Monday, June 15, 2009

The Indian Residential Schools Truth and Reconciliation Commission is ready to get back to work after the appointment last week of Justice Murray Sinclair as chairman.

Also appointed as commissioners were educator and journalist Marie Wilson and Chief Wilton Littlechild from Maskawacis Cree Territory, who was the first Treaty First Nations person to obtain a law degree from the University of Alberta.

The appointments follow the October 2008 resignation of former TRC chairman and Ontario Court of Appeal Justice Harry LaForme, whose departure was later followed by two commissioners he’d accused of undermining his authority.

Sinclair was Manitoba’s first Aboriginal judge and is a third-degree member of the Midewiwin Society of the Ojibway.

He was appointed associate chief judge of the Provincial Court of Manitoba in 1988, around which time he also was appointed co-commissioner of Manitoba’s Aboriginal Justice Inquiry. He was appointed to the Court of Queen’s Bench of Manitoba in January 2001.

Six new judges have been appointed to the Ontario Court of Justice, beefing up the judicial presence in courtrooms across the province.

Justice Mara Green, called to the bar in 1996, previously practised criminal law in Toronto, focusing on cases involving the mentally ill, including Ontario Review Board hearings.

In 2002, she co-founded the firm Schreck & Greene, and has been involved in all levels of the criminal court including the Ontario Court of Appeal and Supreme Court of Canada. Greene has served as a board member of the Criminal Lawyers’ Association. She will preside in Toronto.

Justice Fergus O’Donnell, called in 1986, began his career practising in the private bar before becoming a prosecutor with the federal Department of Justice for 20 years.

He spent three years as deputy director of the Federal Prosecution Service, and in 2007 joined the Ontario Ministry of the Attorney General as a member of the Guns and Gangs Unit. He also will preside in Toronto.

Justice Heather Perkins-McVey, called in 1988, embarked on her career as a criminal lawyer with the firm Shore Davis Perkins-McVey in Ottawa.

She has since worked as a sole practitioner focusing on criminal matters involving mental health issues. In 2008, she was named a special advocate by the federal Justice minister. She took part in developing mental health courts in Ottawa. She will preside in Ottawa.

Justice Wayne Rabley, called in 1984, has worked as a sole practitioner for his entire career, focusing on criminal and family law, along with civil litigation. Rabley was a founding member and the first elected president of the Criminal Lawyers’ Association of Kitchener-Waterloo, and served as an executive member from 1998 to 2004. He will preside in London.

Justice Richard Schwarzl, called in 1990, began his career as a member of the private bar and part-time assistant Crown attorney. In 1992, he became a full-time prosecutor throughout southern Ontario. Schwarzl has acted as a dedicated Crown for domestic violence, sexual assault, and child-abuse prosecutions. He will preside in Brampton.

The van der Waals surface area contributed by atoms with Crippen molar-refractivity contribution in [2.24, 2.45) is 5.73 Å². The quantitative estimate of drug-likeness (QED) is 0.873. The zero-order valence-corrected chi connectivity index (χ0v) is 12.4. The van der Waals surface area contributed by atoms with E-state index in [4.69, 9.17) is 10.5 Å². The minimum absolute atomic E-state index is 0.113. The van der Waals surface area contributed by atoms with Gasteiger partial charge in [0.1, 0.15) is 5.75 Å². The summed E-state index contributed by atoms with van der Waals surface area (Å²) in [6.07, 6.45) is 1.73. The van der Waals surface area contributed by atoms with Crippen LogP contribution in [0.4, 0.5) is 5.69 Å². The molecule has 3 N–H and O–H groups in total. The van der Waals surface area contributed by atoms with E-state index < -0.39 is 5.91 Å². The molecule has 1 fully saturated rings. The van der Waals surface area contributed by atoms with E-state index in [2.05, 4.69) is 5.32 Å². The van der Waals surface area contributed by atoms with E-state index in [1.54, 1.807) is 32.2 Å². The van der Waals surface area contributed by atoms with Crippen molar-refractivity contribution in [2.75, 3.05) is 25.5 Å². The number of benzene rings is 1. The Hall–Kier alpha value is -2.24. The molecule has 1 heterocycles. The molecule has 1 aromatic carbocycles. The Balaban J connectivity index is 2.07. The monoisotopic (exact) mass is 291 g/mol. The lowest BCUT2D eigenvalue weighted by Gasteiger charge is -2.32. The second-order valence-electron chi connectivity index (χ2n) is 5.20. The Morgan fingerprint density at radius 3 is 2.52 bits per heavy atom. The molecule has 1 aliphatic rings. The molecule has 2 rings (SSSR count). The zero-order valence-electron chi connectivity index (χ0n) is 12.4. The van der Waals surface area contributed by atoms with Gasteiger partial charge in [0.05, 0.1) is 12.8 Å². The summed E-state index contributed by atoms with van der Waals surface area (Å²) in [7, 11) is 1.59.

Justice Maria Speyer, called in 1988, started out as an associate at Giffen Lee & Wagner in Kitchener until 1991, when she became a partner at Grant Shields & Speyer in Cambridge for a year. Since 2003 she has been a prosecutor with the Ministry of the Attorney General, and became deputy Crown attorney for Toronto west.  She will preside in Hamilton.

WeirFoulds LLP litigation partner Frank Walwyn is the latest appointment to the Ontario Judicial Appointments Advisory Committee.

The 13-person committee is responsible for reviewing applications for judicial vacancies at the Ontario Court of Justice, deciding upon top applicants and interviewing them to compile a list of recommended applicants for the attorney general.

Walwyn also acts as president of the Canadian Association of Black Lawyers, is a director of The Advocates’ Society, and is a member of the board of Community Legal Education Ontario.

The University of Windsor has released its list of recipients of honourary degrees during its spring convocation schedule, and prominent lawyers are on the list.

Purdy Crawford, a graduate of Dalhousie Law School and Harvard Law School, will be recognized with an honourary doctor of laws degree.

Crawford practised with Osler Hoskin & Harcourt LLP before joining Imasco as CEO in 1985. He currently sits on the boards of several Canadian companies, and has been named a companion of the Order of Canada.
William Twining, a leading figure in British legal education, also will receive an honourary doctor of laws.

Baker & McKenzie  LLPLLP has raided Cassels Brock & Blackwell LLP’s insolvency and restructuring practice, luring lawyers Chris Besant, Frank Spizzirri, and Lydia Salvi.

“We are excited to have Chris, Frank, and Lydia join the firm,” said Baker & McKenzie North American managing partner Peter Engstrom.
“Adding lawyers of this caliber will significantly strengthen the North American restructuring and insolvency practice - a key area especially in the current global economic climate.”

Besant will act as chairman of the firm’s Canadian financial restructuring and recovery practice. He has “significant experience” working for clients in various industries on all aspects of insolvency law, and also writes and speaks on the topic, said the firm in a release.

Spizzirri will focus on litigation and adversarial proceedings, while Salvi will work mainly on corporate restructurings, distressed merger and acquisition transactions, and secured financings.

“The attraction of this well-regarded team strengthens our existing capabilities in this area and ensures that we are well-positioned to service our clients’ needs both here in Canada and in the increasingly important cross-border market,” said Jim Holloway, managing partner of the firm’s Toronto office.

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